Several socioeconomic challenges have underscored the analysis of the water resources of the IGAD Sub-region and their uses. The countries of the sub-region are in an era of serious water shortages, which raises the spectre of looming water insecurity and the prospect of intensified competition for water in the future. The main challenge for the sub-region is, among others, how the water resources will be managed to meet rising food demand while at the same time protecting access of the poor and vulnerable people to the water that sustains their well-being.
This report is based on national data which were significantly complemented and where necessary upgraded with complementary data and information from regional and international sources. To achieve the desired results more effectively, the study focused the assessment and analysis of water use in the most important water-using sectors (this was largely dictated by lack or inadequacy of data for the other sectors), namely water uses in the domestic, agriculture and industrial sectors.
Two models (Water Use Model and PODIUMSIM Model) were examined for potential application in the quantification, assessment and projection of water use. Both models provide tools for simulation of alternative scenarios of future water demand with respect to the variations of the key demand drivers. While the full application of the models was proscribed by insufficient data, they nonetheless provided the conceptual framework used in this study to work projections and scenarios of future water demand.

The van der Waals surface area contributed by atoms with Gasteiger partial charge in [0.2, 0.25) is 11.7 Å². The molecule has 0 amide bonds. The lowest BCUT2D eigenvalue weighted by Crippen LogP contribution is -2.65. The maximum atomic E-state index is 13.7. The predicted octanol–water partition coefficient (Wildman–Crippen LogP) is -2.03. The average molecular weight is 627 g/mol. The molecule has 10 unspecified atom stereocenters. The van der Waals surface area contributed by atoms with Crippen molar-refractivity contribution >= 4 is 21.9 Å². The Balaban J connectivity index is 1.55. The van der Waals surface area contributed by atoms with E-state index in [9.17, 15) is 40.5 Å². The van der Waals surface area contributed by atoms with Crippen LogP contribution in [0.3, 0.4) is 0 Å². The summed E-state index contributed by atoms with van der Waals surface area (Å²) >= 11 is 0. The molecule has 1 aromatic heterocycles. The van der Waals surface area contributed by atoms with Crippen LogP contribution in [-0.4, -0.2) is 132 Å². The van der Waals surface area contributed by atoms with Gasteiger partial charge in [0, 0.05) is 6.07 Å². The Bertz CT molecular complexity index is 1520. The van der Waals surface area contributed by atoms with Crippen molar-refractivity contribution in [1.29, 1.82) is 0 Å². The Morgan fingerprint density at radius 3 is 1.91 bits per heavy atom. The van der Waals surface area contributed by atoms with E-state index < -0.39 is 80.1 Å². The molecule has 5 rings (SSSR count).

Key results of the socioeconomic component included, firstly the detailed assessment of the key drivers of water demand in the sub-region, and secondly the projections of future water needs in various scenarios.
While several factors will drive the pressures on water resources, population and its dynamics will be the primary driver of all demands, including water demand (Chapter 6). High population growth is outstripping the pace at which water resources are being developed to meet the various socioeconomic needs of the sub-region. Associated with this is the low and unbalanced funding of the water and sanitation sector, with the tendency to concentrate water infrastructure in the urban centers and giving lower priority to rural areas.
The water issues of the sub-region are exacerbated by the fact that over 75% of the sub-region is classified as ASAL – these areas which are mostly water stressed and have low agricultural potential.
This report made recommendations (i) on population and its impacts on water demand; (ii) on adjustment of water demand and food security; and (iii) on data and data sharing